The Utah Real Estate Commission met in November to discuss some interesting ethical situations. There has been an incident where a real estate broker’s license expired, and therefore all of his agents’ licenses also expired. Mark Fagergren, the Director of Licensing and Education expressed that this is not an uncommon occurrence, and they are already putting new measures into place to ensure that brokers and agents are aware of their license expiration up to 45 days in advance. Usually the broker license is quickly renewed thereafter.
What makes this situation unusual is that the agents were not aware of the broker’s license expiring, which then triggered their own licenses to revert to inactive status. Even more unusual, the broker did not notify his agents, and many of them did not become aware of these events until 3 months after the fact.
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You can imagine the difficult situation that this put the agents in. A real estate agent cannot sign any agreement as an agent or originate any transactions unless their license is in active status, and they are affiliated with an active broker. The commission was left with the unpleasant task of determining how to proceed with these agents who have continued working, unaware of their inactive status, and how to deal with the broker who’s actions have created a crisis for each of his agents. From the tone of discussion, the commission was preparing to show leniency and compassion to those who were put in this situation against their knowledge, but to proceed with the broker in a manner that would discourage this type of situation from occurring again in the future.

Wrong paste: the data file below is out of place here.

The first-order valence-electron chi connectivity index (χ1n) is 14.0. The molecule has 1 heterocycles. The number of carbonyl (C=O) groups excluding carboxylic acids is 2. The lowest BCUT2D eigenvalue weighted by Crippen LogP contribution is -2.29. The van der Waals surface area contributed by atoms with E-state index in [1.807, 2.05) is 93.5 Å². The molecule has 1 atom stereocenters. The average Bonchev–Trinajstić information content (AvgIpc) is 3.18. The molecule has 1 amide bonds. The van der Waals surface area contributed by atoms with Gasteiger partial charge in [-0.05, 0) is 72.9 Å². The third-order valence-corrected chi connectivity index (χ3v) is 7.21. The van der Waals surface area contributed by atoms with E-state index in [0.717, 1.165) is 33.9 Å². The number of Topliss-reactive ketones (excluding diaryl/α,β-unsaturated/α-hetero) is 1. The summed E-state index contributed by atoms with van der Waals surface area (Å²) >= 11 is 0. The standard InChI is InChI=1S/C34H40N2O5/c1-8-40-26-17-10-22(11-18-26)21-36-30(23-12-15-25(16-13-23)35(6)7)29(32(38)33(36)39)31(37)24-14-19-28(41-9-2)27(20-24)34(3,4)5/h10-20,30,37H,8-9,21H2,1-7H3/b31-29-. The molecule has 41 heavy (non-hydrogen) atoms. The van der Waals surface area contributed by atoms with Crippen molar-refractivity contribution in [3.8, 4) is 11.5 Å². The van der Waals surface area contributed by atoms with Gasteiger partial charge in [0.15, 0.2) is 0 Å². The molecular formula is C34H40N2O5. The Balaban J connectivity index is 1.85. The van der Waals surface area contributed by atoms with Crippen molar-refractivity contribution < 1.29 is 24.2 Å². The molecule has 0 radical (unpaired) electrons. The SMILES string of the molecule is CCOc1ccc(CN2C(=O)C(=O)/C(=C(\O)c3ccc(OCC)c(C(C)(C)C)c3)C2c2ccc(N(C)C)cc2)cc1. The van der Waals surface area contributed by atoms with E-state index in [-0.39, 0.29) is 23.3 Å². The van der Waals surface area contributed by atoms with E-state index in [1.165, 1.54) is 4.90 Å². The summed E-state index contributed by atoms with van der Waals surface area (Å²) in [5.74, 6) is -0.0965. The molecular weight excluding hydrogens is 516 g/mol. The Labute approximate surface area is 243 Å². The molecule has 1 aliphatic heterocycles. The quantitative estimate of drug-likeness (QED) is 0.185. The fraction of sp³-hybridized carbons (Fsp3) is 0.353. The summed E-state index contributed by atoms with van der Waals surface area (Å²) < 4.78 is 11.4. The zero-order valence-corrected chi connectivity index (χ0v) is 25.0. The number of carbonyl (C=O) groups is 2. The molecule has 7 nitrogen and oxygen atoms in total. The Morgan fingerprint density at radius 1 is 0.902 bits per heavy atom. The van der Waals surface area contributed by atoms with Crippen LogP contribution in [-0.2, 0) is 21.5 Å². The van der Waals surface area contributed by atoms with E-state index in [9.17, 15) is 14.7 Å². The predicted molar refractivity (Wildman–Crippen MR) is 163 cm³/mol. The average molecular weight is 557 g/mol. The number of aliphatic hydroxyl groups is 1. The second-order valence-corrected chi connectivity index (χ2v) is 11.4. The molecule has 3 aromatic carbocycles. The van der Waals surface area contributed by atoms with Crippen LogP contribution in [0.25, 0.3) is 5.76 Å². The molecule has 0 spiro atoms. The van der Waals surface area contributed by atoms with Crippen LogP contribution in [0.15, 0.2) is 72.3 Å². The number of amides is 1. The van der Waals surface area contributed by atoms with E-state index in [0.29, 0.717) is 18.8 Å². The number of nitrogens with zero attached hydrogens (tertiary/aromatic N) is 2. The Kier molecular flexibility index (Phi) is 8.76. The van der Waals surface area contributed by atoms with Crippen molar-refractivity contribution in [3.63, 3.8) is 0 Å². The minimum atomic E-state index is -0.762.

WHAT CHANGES NEED TO BE MADE?
The Division Director Jonathan Stewart proposed a change to add language to Utah real estate license law that would require a broker to notify his agents if his license were to become inactive, which would then cause all of their licenses to inactivate. After some discussion, this proposal was approved and we can look for those changes to the statutes in the near future.
Other changes proposed by the commission involved proactive notification of agents when their broker’s license becomes inactive, some favoring advance notice before expiration, and others wanting to address the broker directly. Mark Fagergren agreed to take their suggestions and evaluate with his team what methods they thought would be most appropriate.
Ethical behavior as taught by real estate schools in their live and online real estate courses and by the Association of Realtors® in their Code of Ethics class is intended to instill in agents and brokers that they have a duty to protect others. The reputation of all real estate agents can be tarnished by even one story of unethical behavior.
By Dan Naylor